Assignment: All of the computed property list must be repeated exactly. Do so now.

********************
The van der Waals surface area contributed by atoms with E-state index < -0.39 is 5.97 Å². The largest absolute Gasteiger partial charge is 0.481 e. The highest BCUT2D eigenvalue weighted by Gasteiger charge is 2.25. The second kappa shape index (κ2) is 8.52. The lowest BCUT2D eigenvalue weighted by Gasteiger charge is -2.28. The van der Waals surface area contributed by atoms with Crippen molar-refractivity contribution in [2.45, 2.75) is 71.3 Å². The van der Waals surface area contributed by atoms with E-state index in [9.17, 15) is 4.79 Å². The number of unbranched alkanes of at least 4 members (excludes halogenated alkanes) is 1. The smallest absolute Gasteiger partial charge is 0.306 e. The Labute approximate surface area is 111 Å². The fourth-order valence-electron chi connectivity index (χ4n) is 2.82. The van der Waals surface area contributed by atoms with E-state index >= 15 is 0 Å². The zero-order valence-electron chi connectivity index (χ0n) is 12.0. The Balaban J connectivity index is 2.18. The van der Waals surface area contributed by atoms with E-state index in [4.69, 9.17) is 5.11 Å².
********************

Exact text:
The van der Waals surface area contributed by atoms with E-state index < -0.39 is 5.97 Å². The largest absolute Gasteiger partial charge is 0.481 e. The highest BCUT2D eigenvalue weighted by Gasteiger charge is 2.25. The second kappa shape index (κ2) is 8.52. The lowest BCUT2D eigenvalue weighted by Gasteiger charge is -2.28. The van der Waals surface area contributed by atoms with Crippen molar-refractivity contribution in [2.45, 2.75) is 71.3 Å². The van der Waals surface area contributed by atoms with E-state index in [9.17, 15) is 4.79 Å². The number of unbranched alkanes of at least 4 members (excludes halogenated alkanes) is 1. The smallest absolute Gasteiger partial charge is 0.306 e. The Labute approximate surface area is 111 Å². The fourth-order valence-electron chi connectivity index (χ4n) is 2.82. The van der Waals surface area contributed by atoms with E-state index >= 15 is 0 Å². The zero-order valence-electron chi connectivity index (χ0n) is 12.0. The Balaban J connectivity index is 2.18. The van der Waals surface area contributed by atoms with E-state index in [4.69, 9.17) is 5.11 Å².